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What to expect at university and tips on how to make the most of it

03 Aug, 2016
What to expect at university and tips on how to make the most of it

Former Kings students Tamta Janiasvhili, Ya Gan, Trang Thuy Do and Natalya Shabalina are all at university in the UK. Tamta and Natalya are studying Economics-related degrees at the University of York, Ya is at London School of Economics taking a degree in Government with Economics and Trang is an Economics student at the University of Kent.

We asked them to share their advice on what to expect at university, and how to make the most of your experience as a UK university student.

Freshers’ Week and student societies

Tamta: University life is significantly different from school or college life and as soon as you step on university stairs, the first new thing you see is Freshers’ Week advertised. Unfortunately, I didn’t take part in Freshers’ Week because of visa problems — I only arrived in York in week 3 but I have heard that it’s a very good and useful thing for new communication and making friends.

People from the same flats or courses go out together to relax before the hard work is started and join other students from other campuses and departments. They usually have a drink or enjoy nights out in a big company. It’s very helpful to know some people before studying is in process so you can attend lectures together, and share knowledge during lectures and seminars — just so you’re not alone and have someone to chat to.

During Freshers’ Week students can also decide which clubs to join according to their hobbies, or even create a new society, which will unite people with same interests, e.g. a club for Russian students, or a club for Spanish, where students are able to study this particular language and so on. In general, Freshers’ Week is a good chance for making life at university easier and more interesting with new friends and societies, which can be taken, once in a week, as an exchange for tiring studies.

Ya: Go for sub-committee positions in all the societies you're interested in! Simply participating in the activities is fine but if you'd like to improve your skills at the same time, do join at least one society and run for a position! Just be brave for at least the first few weeks and your first year will be fantastic.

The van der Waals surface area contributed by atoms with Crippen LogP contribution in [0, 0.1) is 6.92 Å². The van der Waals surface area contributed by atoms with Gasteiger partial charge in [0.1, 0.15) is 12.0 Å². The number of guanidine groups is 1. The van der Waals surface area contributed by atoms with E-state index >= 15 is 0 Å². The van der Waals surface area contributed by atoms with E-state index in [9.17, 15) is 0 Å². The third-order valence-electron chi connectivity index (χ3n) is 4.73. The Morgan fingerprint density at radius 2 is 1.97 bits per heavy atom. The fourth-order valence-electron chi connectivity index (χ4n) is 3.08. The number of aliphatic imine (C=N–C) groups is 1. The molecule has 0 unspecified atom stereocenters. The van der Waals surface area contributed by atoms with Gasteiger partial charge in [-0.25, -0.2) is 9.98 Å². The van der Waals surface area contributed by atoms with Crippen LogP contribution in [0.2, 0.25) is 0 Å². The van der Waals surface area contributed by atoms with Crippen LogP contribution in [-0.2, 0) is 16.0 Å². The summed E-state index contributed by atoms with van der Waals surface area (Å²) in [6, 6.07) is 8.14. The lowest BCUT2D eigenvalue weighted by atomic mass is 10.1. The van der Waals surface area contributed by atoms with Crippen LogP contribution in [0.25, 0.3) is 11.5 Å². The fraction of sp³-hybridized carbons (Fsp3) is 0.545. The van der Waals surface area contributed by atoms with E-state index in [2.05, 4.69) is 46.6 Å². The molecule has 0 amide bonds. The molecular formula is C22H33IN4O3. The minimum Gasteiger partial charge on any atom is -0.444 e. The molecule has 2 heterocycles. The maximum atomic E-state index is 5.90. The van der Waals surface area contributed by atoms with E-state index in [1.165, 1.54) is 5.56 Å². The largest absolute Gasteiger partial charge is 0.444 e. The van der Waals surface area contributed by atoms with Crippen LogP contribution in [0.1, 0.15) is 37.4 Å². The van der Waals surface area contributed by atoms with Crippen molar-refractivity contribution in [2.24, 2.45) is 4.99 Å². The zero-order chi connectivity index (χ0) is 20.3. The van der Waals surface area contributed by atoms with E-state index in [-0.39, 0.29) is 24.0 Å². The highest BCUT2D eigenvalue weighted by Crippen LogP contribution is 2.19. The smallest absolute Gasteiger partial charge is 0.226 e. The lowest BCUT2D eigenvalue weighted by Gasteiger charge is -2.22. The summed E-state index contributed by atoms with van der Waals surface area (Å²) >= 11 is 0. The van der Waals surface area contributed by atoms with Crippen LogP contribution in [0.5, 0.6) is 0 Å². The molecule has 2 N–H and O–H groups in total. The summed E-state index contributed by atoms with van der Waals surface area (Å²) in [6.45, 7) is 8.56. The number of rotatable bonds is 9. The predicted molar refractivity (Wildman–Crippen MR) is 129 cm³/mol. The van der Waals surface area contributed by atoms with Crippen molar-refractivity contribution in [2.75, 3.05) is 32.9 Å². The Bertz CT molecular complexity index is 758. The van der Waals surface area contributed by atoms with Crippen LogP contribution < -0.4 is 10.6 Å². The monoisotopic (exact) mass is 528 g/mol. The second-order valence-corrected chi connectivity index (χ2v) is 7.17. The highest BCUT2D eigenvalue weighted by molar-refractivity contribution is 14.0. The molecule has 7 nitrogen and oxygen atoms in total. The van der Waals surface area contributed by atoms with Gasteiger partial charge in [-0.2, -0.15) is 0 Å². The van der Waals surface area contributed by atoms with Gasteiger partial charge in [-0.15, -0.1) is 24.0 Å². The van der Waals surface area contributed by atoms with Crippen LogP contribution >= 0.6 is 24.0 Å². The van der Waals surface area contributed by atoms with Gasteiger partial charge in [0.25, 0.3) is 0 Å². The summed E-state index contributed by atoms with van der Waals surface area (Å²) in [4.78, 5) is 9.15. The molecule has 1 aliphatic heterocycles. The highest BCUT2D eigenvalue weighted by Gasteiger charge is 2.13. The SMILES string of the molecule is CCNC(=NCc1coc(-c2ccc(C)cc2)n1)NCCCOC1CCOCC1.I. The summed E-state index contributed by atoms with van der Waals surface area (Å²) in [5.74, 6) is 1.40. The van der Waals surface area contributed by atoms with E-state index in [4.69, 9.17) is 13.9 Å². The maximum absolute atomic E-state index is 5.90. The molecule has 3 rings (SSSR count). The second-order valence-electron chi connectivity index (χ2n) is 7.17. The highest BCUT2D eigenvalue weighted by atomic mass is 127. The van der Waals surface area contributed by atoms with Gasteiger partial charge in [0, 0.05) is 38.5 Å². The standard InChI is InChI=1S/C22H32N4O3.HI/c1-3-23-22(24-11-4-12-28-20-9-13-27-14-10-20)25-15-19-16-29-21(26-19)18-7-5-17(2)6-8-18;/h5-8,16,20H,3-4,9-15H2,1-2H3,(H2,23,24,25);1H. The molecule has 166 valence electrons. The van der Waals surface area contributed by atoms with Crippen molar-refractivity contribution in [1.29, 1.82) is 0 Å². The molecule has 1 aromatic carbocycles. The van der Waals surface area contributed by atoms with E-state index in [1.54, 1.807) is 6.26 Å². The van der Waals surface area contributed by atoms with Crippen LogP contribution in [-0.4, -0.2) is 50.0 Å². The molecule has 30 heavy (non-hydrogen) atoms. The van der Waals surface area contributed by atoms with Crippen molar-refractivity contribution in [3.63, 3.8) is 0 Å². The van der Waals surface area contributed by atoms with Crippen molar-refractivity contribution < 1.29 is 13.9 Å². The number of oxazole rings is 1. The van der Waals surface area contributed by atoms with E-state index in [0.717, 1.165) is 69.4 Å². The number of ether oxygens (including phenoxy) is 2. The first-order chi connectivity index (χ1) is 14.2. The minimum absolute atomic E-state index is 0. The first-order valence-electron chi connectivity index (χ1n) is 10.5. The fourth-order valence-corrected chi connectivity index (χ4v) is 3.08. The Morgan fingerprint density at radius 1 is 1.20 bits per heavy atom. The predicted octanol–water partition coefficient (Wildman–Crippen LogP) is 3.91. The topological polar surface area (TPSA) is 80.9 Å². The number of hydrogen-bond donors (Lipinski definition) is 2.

Don't let the 'mainstream' direct you to somewhere you don't actually belong. Doing something you don't like just for the sake of fitting in is the worst thing you can do to yourself.

Trang: Freshers' Week is a memorable week as we do not have to study, and all the clubs and societies set up a table with brochures and free gifts to attract new students. Some sports societies might show their facilities and let you try them for free. The Sports Hall was used to guide new students how to finish their registration and collect student ID at my university. I received lots of things in that week including vouchers for free coffee/tea and sandwiches, and maps. Students could also buy cheaper annual bus tickets that were only available during Freshers' Week. Evening is party time across all campuses during Freshers' Week. One funny fact was after this week lots of students got sick - apparently this is common and known as 'freshers flu'!

Natalya: Honestly, I think that Freshers' Week is the most important week of the whole year, it's a good start-up for your social and educational life at the university. When I first came to York I didn't know how the things work at the UK universities and haven't ever heard about Freshers’ Week before. I was glad that all the events were well organised and volunteers were happy to help the new students. Freshers’ Week is a great time to meet new people, make some friends, sign up for the great variety of societies for an unforgettable experience and fun. Personally, I met most of my uni friends throughout Freshers’ Week, as all the new students are in the same boat, they all tend to be really friendly and communicative. It is also a great opportunity to meet English people and spend a lovely time with them by learning how to play different games, chatting and learning more about the English culture and lifestyle.

Lectures and seminars

Tamta: It is true that at university students have less classroom time than at Kings. University means more independent study for students. They have to do more research by themselves than information given in lectures, write essays and do seminar work. It is also true that if students have any questions about any of the study material, they can go to the lecturer’s office hours once a week and listen to deeper explanations. This should make material more understandable. But if they don’t make use of office hours, than it may be difficult to clearly understand all new material from lectures and only thing they can do is to research more about the subject independently or to ask their friends for help.